Thank you for your interest in the environmental science/studies program. Our students find this an extraordinarily relevant discipline as we confront climate change, deteriorating environmental quality, and sustainability issues in this country and around the globe. For those of you interested in making a difference, this is the program for you.
As an environmental scientist, I am part of this exciting world and look forward to answering any questions you may have.
Bernhard Riegl, Ph.D.
Why Choose This Major?
- This program offers opportunities to sample a broad range of science courses, to develop expertise in environmental issues, to study abroad, and to graduate with the tools necessary to make a positive impact on science and society.
- This program provides excellent preparation for entry-level environmental positions. The U.S. Department of Labor expects strong growth in opportunities for environmental science professionals in the coming years. Environmental science majors find jobs as professional scientists in federal, state, and local governments; technical consulting firms; and architectural and engineering firms. Environmental studies majors find jobs in parks and recreation, public policy, and environmental advocacy.
- This program provides excellent preparation for graduate studies in science, law, education, or the health professions. Students planning to enter graduate programs in the natural sciences generally choose the environmental science track over the studies track.
Click here to learn about career opportunities for graduates of this program.
Response to a National Need
In 1994, the Commission Supporting Education about the Environment recognized the need for new environmental science programs. The Commission's goal was to broaden the standard conception of education to include sustainable development. Because of such support, the teaching of environmental science is now commonplace within middle and high schools.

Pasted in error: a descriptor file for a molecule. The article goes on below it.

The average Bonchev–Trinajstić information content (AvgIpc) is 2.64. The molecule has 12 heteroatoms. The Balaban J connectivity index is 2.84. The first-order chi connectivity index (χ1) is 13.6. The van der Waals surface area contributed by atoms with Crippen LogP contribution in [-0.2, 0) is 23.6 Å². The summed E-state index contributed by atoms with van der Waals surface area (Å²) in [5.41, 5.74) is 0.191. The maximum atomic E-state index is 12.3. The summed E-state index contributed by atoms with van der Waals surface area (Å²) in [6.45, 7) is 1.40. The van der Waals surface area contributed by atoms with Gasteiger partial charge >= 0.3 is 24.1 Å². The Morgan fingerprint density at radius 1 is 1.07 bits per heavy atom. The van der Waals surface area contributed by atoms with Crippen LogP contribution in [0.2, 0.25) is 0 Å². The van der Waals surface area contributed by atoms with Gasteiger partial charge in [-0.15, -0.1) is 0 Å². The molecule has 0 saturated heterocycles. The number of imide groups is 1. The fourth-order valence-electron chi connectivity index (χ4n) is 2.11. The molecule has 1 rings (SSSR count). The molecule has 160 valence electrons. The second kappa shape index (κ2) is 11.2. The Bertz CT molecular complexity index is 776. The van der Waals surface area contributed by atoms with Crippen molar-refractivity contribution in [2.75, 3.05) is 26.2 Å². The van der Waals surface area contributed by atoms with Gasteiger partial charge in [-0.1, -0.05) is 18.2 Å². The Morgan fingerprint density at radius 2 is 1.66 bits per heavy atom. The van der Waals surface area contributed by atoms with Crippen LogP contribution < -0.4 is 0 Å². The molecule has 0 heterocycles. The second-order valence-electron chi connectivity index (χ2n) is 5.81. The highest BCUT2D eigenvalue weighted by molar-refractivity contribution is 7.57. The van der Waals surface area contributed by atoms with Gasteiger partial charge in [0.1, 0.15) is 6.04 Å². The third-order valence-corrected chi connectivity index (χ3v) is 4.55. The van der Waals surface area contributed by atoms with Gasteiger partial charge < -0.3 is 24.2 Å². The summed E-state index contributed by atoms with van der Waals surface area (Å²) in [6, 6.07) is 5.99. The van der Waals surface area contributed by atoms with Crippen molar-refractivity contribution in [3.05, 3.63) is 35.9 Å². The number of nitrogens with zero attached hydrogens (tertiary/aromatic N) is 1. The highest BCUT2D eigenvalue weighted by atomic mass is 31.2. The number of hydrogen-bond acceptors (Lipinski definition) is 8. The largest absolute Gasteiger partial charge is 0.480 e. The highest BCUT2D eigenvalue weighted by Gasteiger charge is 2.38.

Despite awareness about environmental concerns, there remains an alarming state of ignorance about everyday issues. A recent survey of American adults by the National Environmental Education and Training Foundation showed that only one in three adults knew that most of the electricity in the United States is produced by burning coal, natural gas, and oil.
This probably explains why lawmakers find it difficult to engage the general public in solutions to global warming and maintaining air quality. Similarly, three out of four adults do not know that the leading cause of water pollution is water running off farmland, parking lots, city streets, and lawns. Although there are misconceptions about environmental issues, the vast majority of Americans favor environmental education. Concern about the environment is reflected in the interests of students. There is a need to provide students with the opportunity to further develop this subject at the tertiary education level. The program at the College of Natural Sciences and Oceanography is a response to this need.